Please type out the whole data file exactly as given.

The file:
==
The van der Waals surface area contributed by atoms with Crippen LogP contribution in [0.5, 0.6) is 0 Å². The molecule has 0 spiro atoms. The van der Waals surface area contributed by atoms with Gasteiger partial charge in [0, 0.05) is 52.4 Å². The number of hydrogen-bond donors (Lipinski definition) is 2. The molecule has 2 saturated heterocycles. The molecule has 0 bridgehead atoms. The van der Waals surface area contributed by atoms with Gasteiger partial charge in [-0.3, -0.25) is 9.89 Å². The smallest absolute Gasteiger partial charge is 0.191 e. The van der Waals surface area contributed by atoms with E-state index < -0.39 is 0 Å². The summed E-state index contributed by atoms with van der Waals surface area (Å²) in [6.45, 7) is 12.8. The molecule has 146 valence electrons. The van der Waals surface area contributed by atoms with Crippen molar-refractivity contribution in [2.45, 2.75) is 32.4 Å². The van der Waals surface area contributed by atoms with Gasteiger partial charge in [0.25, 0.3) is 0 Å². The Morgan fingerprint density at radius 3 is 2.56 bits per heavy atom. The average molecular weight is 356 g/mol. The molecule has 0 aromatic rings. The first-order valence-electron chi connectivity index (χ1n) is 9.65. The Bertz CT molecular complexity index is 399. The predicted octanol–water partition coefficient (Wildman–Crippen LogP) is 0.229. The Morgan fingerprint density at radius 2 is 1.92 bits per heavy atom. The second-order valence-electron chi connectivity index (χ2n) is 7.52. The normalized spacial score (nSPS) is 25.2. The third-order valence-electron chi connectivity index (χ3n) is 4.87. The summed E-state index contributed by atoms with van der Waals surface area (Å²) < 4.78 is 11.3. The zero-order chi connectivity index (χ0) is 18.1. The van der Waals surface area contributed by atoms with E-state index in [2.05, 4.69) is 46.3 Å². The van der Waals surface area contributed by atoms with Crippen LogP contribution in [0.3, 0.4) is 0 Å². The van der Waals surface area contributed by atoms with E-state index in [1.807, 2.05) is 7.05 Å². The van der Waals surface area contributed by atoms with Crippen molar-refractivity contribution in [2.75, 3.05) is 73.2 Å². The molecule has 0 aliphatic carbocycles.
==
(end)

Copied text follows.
The van der Waals surface area contributed by atoms with Crippen LogP contribution in [0.5, 0.6) is 0 Å². The molecule has 0 spiro atoms. The van der Waals surface area contributed by atoms with Gasteiger partial charge in [0, 0.05) is 52.4 Å². The number of hydrogen-bond donors (Lipinski definition) is 2. The molecule has 2 saturated heterocycles. The molecule has 0 bridgehead atoms. The van der Waals surface area contributed by atoms with Gasteiger partial charge in [-0.3, -0.25) is 9.89 Å². The smallest absolute Gasteiger partial charge is 0.191 e. The van der Waals surface area contributed by atoms with E-state index < -0.39 is 0 Å². The summed E-state index contributed by atoms with van der Waals surface area (Å²) in [6.45, 7) is 12.8. The molecule has 146 valence electrons. The van der Waals surface area contributed by atoms with Crippen molar-refractivity contribution in [2.45, 2.75) is 32.4 Å². The van der Waals surface area contributed by atoms with Gasteiger partial charge in [0.25, 0.3) is 0 Å². The Morgan fingerprint density at radius 3 is 2.56 bits per heavy atom. The average molecular weight is 356 g/mol. The molecule has 0 aromatic rings. The first-order valence-electron chi connectivity index (χ1n) is 9.65. The Bertz CT molecular complexity index is 399. The predicted octanol–water partition coefficient (Wildman–Crippen LogP) is 0.229. The Morgan fingerprint density at radius 2 is 1.92 bits per heavy atom. The second-order valence-electron chi connectivity index (χ2n) is 7.52. The normalized spacial score (nSPS) is 25.2. The third-order valence-electron chi connectivity index (χ3n) is 4.87. The summed E-state index contributed by atoms with van der Waals surface area (Å²) < 4.78 is 11.3. The zero-order chi connectivity index (χ0) is 18.1. The van der Waals surface area contributed by atoms with E-state index in [2.05, 4.69) is 46.3 Å². The van der Waals surface area contributed by atoms with Crippen LogP contribution in [0.3, 0.4) is 0 Å². The van der Waals surface area contributed by atoms with E-state index in [1.807, 2.05) is 7.05 Å². The van der Waals surface area contributed by atoms with Crippen molar-refractivity contribution in [2.75, 3.05) is 73.2 Å². The molecule has 0 aliphatic carbocycles.